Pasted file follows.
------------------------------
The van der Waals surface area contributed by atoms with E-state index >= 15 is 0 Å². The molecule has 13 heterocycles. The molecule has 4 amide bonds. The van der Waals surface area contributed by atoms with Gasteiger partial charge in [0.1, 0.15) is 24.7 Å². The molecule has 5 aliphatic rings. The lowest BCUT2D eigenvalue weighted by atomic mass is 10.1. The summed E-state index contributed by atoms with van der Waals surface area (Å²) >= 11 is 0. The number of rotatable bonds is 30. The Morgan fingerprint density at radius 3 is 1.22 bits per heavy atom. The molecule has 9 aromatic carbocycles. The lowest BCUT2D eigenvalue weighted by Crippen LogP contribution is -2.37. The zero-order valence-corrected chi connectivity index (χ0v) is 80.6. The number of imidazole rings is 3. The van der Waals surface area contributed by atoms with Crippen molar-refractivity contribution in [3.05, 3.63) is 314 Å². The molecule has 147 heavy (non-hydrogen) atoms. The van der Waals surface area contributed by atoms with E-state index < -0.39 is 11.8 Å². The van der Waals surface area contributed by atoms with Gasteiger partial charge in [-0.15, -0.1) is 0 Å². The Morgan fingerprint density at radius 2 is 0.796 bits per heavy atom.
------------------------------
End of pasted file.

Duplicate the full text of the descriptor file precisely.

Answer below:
The van der Waals surface area contributed by atoms with E-state index >= 15 is 0 Å². The molecule has 13 heterocycles. The molecule has 4 amide bonds. The van der Waals surface area contributed by atoms with Gasteiger partial charge in [0.1, 0.15) is 24.7 Å². The molecule has 5 aliphatic rings. The lowest BCUT2D eigenvalue weighted by atomic mass is 10.1. The summed E-state index contributed by atoms with van der Waals surface area (Å²) >= 11 is 0. The number of rotatable bonds is 30. The Morgan fingerprint density at radius 3 is 1.22 bits per heavy atom. The molecule has 9 aromatic carbocycles. The lowest BCUT2D eigenvalue weighted by Crippen LogP contribution is -2.37. The zero-order valence-corrected chi connectivity index (χ0v) is 80.6. The number of imidazole rings is 3. The van der Waals surface area contributed by atoms with Crippen molar-refractivity contribution in [3.05, 3.63) is 314 Å². The molecule has 147 heavy (non-hydrogen) atoms. The van der Waals surface area contributed by atoms with E-state index < -0.39 is 11.8 Å². The van der Waals surface area contributed by atoms with Gasteiger partial charge in [-0.15, -0.1) is 0 Å². The Morgan fingerprint density at radius 2 is 0.796 bits per heavy atom.